Prior to statin therapy both ACE-Is and ARB improved ED. The relationship of antihypertensive drugs and ED is unclear,[18,19] as both ACE-Is and ARBs have been shown to improve ED in monotherapy.[17,20,21] However, another study of 101 men with hypertension found a prevalence of impotence of 26% of which 70% were associated with ACE-Is.[22] A prescribing survey study in 634 patients with diabetes and ED and 2525 without showed a similar paradoxical action with ACE-Is (RR 1.47) and a blockers (RR 1.54) when the data were analysed after correction for other drug therapies including statins, nitrates and digoxin.[18] These data suggest that cardiovascular drug interactions in the field of ED are complex and may depend on the extent of underlying atherosclerotic disease as well as the drug treatment. This may also be true for statins given the data in patients with isolated hypercholesterolaemia.[14] In addition, if either the LDL-lowering or antihypertensive dose was suboptimal then ED might result because of both disease burden and superficially drug treatment. As optimal levels for both blood pressure and LDL-C keep being redefined to lower targets in high-risk patients, this situation is far likelier to occur in patients at high rather than low cardiovascular risk. Reductions in targets imply increased doses of statins, and the extension of aggressive statin therapy from secondary to primary prevention may lead to an increase in the prevalence of statin-induced ED. This under-reported side effect may contribute to the high rates of discontinuation of statin therapy seen in practice and in clinical trials.[23]

This small study in patients at high cardiovascular risk shows that statin-induced ED is common in patients with high cardiovascular risk. Given the limitations of small study size and a clinical rather than a quantitative physiological (penile Doppler) assessment of ED, it seems that statin therapy may be associated in high-risk patients with worsening ED. It is impossible to delineate whether severity of atherosclerotic disease, drug doses or drug interactions are responsible for the effects seen in this study. Large-scale studies in high-risk patients of phosphodiesterase-5 inhibitors on quantitative measures of ED before and after achievement of optimal control of individual cardiovascular risk factors are required to clarify the pathogenesis of this effect.


CLICK HERE for subscription information about this journal.

References

  1. Bortolotti A, Parazzini F, Colli E et al. The epidemiology of erectile dysfunction and its risk factors. Int J Androl 1997; 20: 323–34.

  2. Solomon H, Man JW, Jackson G. Erectile dysfunction and the cardiovascular patient: endothelial dysfunction is the common denominator. Heart 2003; 89: 251–3.

  3. Bruckert E, Giral P, Heshmati HM et al. Men treated with hypolipidaemic drugs complain more frequently of erectile dysfunction. J Clin Pharm Ther 1996; 21: 89–94.

  4. Lewis RW. Epidemiology of erectile dysfunction. Urol Clin North Am 2001; 28: 209–16, vii.

  5. Modebe O. Erectile failure among medical clinic patients. Afr J Med Med Sci 1990; 19: 259–64.

  6. Maas R, Schwedhelm E, Albsmeier J et al. The pathophysiology of erectile dysfunction related to endothelial dysfunction and mediators of vascular function. Vasc Med 2002; 7: 213–25.

  7. Rosen RC, Cappelleri JC, Smith MD et al. Development and evaluation of an abridged, 5-item version of the International Index of Erectile Function (IIEF-5) as a diagnostic tool for erectile dysfunction. Int J Impot Res 1999; 11: 319–26.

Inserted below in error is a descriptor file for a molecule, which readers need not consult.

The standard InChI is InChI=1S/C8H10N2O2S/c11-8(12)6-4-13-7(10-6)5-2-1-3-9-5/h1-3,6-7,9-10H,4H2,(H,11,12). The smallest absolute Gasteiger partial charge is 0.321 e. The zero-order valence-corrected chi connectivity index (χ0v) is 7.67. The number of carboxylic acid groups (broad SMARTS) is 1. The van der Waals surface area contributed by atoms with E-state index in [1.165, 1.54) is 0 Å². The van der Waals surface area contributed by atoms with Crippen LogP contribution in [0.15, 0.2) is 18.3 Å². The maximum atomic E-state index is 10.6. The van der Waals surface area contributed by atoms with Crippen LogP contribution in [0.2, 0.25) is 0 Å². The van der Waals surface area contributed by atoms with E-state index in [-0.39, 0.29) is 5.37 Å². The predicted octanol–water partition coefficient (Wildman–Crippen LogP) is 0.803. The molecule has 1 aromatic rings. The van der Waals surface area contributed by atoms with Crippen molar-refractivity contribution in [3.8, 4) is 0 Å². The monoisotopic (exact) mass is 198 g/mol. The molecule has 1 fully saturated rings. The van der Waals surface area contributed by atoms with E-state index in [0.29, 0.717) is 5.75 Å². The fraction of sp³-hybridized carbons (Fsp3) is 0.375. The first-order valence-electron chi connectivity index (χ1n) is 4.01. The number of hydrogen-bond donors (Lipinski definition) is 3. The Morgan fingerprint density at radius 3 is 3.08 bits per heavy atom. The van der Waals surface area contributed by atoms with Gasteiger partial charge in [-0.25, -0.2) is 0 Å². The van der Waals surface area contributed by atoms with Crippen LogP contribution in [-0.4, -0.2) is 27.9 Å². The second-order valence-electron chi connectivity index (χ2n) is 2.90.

8. Solomon H, Man JW, Wierzbicki AS et al. Relation of erectile dysfunction to angiographic coronary artery disease. Am J Cardiol 2003; 91: 230–1.

  9. Solomon H, Man J, Wierzbicki AS et al. Erectile dysfunction: cardiovascular risk and the role of the cardiologist. Int J Clin Pract 2003; 57: 96–9.

  10. Jackson G. Erectile dysfunction and cardiovascular disease. Int J Clin Pract 1999; 53: 363–8.

  11. Feldman HA, Johannes CB, Derby CA et al. Erectile dysfunction and coronary risk factors: prospective results from the Massachusetts male aging study. Prev Med 2000; 30: 328–38.

  12. Jackson G, Simvastatin and Impotence. Br Med J 1997; 351: 31.

  13. Boyd IW. Comment: HMG-CoA reductase inhibitor-induced impotence. Ann Pharmacother 1996; 30: 1199.

  14. Saltzman EA, Guay AT, Jacobson J. Improvement in erectile function in men with organic erectile dysfunction by correction of elevated cholesterol levels: a clinical observation. J Urol 2004; 172: 255–8.

  15. Keene LC, Davies PH. Drug-related erectile dysfunction. Adverse Drug React Toxicol Rev 1999; 18: 5–24.

  16. Toda N. Vasodilating beta-adrenoceptor blockers as cardiovascular therapeutics. Pharmacol Ther 2003; 100: 215–34.

  17. Cruickshank JM. What does the future hold for ACE inhibitors? J Hum Hypertens 1991; 5 (Suppl. 2): 41–7.

  18. Blumentals WA, Brown RR, Gomez-Caminero A. Antihypertensive treatment and erectile dysfunction in a cohort of type II diabetes patients. Int J Impot Res 2003; 15: 314–7.

  19. Fogari R, Zoppi A. Effect of antihypertensive agents on quality of life in the elderly. Drugs Aging 2004; 21: 377–93.

  20. Dusing R. Effect of the angiotensin ii antagonist valsartan on sexual function in hypertensive men. Blood Press Suppl 2003; (Suppl. 2) 29–34.

  21. Llisterri JL, Lozano Vidal JV, Aznar VJ et al. Sexual dysfunction in hypertensive patients treated with losartan. Am J Med Sci 2001; 321: 336–41.

  22. Jensen J, Lendorf A, Stimpel H et al. The prevalence and etiology of impotence in 101 male hypertensive outpatients. Am J Hypertens 1999; 12: 271–5.

  23. Heart Protection Study Collaborative Group. MRC/BHF Heart Protection Study of cholesterol-lowering therapy and of antioxidant vitamin supplementation in a wide range of patients at increased risk of coronary heart disease death: early safety and efficacy experience. Eur Heart J 1999; 20: 725–41.